The health benefits stem almost entirely from trees planted along streets and in front yards, where many people walk past them; trees in back yards and parks don’t seem to matter as much in the analysis. It could be that roadside trees have a bigger impact on air quality along sidewalks, or that leafy avenues encourage people to walk more. But Berman is also interested in a possibility that harks back to Ulrich’s hospital-window finding: perhaps it is enough simply to look at a tree.

The message is simple. Plant more trees.

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Are some cancers preventable by adopting healthy behaviours?

Friday, 8 July, 2016

Is developing cancer unavoidable, and down to bad luck, or might we have some control over remaining free of these diseases? Possibly seems to be best answer. Adopting “low-risk behaviours”, such as eliminating alcohol and tobacco consumption, and exercising more, among other things, can help reduce the risk of developing some cancers, but not all.

Of the nearly 90,000 women and more than 46,000 men, 16,531 women and 11,731 men fell into the low-risk group. For each type of cancer, researchers calculated a population-attributable risk, which is the percentage of people who develop cancer who might have avoided it had they adopted low-risk behaviors.

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Breathe out, that’s the way we lose weight

Thursday, 9 June, 2016

Those who are trying to lose weight don’t really burn off excess fat, rather, they breathe it out. That I didn’t know.

When we talk about weight loss, we generally talk about “burning” fat. That’s not incorrect. But many folks – including plenty of doctors – will mistakenly tell you that this fat is mostly lost as heat as the result of this “burning.” But as you so rightly point out, the law of conservation of mass says that the physical stuff that makes up fat has to go somewhere. And no, it doesn’t all go down the toilet. In fact, most of it is exhaled as carbon dioxide.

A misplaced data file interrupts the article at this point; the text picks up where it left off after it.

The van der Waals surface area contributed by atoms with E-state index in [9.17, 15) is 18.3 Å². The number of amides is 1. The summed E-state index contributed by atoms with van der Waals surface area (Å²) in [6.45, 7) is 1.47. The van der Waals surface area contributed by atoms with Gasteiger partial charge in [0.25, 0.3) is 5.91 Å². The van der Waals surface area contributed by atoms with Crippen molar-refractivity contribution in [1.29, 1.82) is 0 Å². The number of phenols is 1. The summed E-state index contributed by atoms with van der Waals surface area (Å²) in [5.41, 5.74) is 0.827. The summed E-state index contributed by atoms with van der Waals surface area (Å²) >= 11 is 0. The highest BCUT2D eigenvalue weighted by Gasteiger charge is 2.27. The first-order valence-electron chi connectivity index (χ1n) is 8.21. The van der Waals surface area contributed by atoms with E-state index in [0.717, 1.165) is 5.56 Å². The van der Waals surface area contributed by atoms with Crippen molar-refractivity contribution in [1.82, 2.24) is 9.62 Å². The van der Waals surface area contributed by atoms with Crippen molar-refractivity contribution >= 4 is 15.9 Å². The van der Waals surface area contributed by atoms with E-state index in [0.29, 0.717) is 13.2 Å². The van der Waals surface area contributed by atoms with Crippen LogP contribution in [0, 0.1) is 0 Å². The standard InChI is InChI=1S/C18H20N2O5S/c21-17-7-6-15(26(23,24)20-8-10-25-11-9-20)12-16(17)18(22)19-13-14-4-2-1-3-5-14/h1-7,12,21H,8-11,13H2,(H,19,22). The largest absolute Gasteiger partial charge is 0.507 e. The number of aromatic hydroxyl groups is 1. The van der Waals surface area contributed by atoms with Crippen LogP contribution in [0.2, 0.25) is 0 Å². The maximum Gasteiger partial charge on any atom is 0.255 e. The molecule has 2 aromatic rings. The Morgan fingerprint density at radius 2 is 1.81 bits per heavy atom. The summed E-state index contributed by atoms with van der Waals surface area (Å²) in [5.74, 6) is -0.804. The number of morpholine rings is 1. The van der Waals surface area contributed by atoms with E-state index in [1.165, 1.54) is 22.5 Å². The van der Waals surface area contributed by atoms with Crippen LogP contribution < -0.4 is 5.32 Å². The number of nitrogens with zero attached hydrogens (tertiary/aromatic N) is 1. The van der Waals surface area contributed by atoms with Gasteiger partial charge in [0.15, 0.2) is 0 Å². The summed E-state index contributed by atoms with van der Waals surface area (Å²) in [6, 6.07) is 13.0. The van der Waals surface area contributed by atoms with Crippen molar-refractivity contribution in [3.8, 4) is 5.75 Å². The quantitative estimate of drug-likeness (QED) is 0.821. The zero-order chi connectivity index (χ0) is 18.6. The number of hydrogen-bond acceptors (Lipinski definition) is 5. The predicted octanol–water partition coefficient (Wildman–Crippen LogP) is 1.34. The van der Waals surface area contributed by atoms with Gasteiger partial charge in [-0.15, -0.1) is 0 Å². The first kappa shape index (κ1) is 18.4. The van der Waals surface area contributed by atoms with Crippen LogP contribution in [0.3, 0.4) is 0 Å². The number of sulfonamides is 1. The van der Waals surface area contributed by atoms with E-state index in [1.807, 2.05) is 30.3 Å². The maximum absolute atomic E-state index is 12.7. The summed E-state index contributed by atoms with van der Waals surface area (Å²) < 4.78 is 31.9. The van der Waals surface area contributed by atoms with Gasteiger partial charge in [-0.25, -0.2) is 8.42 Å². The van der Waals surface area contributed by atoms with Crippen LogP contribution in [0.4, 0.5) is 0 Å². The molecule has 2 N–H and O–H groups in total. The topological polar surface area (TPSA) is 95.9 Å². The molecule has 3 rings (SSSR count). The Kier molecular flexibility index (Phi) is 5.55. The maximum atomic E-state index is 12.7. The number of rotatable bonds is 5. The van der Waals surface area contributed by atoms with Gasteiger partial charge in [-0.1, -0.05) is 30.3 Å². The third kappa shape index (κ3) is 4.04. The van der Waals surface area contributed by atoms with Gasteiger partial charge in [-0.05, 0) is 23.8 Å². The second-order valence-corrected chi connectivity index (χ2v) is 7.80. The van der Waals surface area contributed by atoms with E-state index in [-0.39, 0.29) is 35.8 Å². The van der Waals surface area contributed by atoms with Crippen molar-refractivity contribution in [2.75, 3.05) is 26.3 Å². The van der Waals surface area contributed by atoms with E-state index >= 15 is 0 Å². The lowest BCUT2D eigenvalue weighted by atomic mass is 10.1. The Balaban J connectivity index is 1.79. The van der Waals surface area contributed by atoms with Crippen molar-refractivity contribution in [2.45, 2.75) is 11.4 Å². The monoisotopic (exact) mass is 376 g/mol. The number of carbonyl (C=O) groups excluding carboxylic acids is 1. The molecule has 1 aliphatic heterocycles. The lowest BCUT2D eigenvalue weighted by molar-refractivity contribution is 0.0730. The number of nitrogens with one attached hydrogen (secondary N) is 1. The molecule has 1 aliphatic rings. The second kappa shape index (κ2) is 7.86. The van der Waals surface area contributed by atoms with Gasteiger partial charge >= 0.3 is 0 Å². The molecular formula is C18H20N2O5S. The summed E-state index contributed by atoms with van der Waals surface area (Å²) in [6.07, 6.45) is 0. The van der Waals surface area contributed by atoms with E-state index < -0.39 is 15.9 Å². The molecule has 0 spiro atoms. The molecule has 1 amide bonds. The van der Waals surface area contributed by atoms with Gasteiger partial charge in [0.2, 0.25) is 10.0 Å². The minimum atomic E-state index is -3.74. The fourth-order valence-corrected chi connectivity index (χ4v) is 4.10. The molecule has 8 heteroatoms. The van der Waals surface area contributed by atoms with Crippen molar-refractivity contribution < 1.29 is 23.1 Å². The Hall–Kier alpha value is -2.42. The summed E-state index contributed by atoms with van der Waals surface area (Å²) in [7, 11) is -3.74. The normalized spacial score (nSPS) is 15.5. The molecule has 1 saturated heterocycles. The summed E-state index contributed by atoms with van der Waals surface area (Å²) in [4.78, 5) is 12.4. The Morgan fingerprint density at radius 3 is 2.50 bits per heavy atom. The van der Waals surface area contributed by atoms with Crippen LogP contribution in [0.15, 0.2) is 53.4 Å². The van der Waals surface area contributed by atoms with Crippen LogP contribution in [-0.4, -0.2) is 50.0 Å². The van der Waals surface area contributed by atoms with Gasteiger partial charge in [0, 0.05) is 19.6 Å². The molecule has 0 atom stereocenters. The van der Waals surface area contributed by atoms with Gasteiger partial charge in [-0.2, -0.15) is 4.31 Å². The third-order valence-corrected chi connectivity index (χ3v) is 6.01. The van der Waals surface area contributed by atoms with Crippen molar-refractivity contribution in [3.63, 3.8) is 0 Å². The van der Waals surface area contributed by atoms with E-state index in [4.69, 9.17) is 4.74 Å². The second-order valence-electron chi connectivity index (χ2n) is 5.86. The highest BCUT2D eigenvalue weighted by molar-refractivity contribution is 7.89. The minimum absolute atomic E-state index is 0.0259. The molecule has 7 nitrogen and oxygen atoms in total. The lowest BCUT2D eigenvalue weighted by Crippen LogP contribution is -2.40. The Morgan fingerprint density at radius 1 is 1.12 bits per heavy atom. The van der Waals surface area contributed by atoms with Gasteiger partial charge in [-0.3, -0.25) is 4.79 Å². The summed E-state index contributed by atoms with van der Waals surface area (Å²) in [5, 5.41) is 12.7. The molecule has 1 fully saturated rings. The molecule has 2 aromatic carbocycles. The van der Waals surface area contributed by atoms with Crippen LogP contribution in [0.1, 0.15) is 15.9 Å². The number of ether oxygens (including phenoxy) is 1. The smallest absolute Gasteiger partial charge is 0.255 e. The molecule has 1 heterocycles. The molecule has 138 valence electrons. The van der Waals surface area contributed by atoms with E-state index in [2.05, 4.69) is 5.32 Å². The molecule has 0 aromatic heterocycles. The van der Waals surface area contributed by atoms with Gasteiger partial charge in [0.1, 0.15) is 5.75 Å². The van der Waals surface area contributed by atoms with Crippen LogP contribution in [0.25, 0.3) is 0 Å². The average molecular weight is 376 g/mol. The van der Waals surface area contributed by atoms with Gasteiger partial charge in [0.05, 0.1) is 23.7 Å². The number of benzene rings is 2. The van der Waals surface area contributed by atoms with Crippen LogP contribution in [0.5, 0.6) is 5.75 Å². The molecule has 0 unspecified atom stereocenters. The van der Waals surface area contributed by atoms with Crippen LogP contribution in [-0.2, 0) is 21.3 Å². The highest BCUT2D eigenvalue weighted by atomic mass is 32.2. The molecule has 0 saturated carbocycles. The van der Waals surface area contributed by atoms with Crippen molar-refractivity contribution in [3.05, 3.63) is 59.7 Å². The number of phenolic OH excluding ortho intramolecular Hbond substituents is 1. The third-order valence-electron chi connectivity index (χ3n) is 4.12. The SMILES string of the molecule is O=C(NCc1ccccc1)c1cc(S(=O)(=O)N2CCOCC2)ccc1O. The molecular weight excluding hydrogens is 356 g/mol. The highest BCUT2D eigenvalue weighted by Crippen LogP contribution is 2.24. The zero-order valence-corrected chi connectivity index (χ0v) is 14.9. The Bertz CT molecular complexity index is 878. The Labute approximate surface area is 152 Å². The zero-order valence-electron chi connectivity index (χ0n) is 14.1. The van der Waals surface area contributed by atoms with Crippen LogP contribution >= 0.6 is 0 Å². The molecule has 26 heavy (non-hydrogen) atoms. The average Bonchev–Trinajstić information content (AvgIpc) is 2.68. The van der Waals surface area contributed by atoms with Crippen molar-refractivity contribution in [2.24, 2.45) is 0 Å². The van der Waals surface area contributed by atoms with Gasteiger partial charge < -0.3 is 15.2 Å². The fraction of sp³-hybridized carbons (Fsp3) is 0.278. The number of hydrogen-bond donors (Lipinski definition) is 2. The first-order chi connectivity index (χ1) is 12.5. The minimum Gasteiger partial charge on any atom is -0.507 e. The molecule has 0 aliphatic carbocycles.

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Taking selfies may be a health hazard

Tuesday, 7 June, 2016

This list of injuries and deaths among people who were attempting to take selfies, defies belief. You do not want to be included. Be selfie safe, and stick to taking photos of yourself in bathrooms, or something.

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And the life expectancy of working class Romans was?

Tuesday, 31 May, 2016

Some people appeared to live in great comfort during Roman times, but for others, especially those who kept the cog wheels turning as it were, that looked to be far from the case. For one thing, the life expectancy of such people was just thirty years. Compare that with ages sometimes approaching seventy, for other Roman citizens.

“The bones are the earthly remains of poor, working-class Romans, taken from commoners’ graves, and display high incidences of broken and fractured bones, chronic arthritis and high incidences of bone cancer,” medical historian Valentina Gazzaniga told The Local. “What’s interesting is that the average age of death across the sample group was just 30, yet the skeletons still display severe damage wrought by the extremely difficult working conditions of the day.”

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Let your sleep patterns determine your citizenship

Friday, 27 May, 2016

Are you living in one country, but feeling an affinity for another? Your sleep patterns may back up the assertion, possibly. I’m in Australia, but appear to have the sleep patterns of a Spanish woman. Curious. Portugal is a country I very much like, not that there’s anything wrong with neighbouring Spain of course, so maybe that has something to do with it?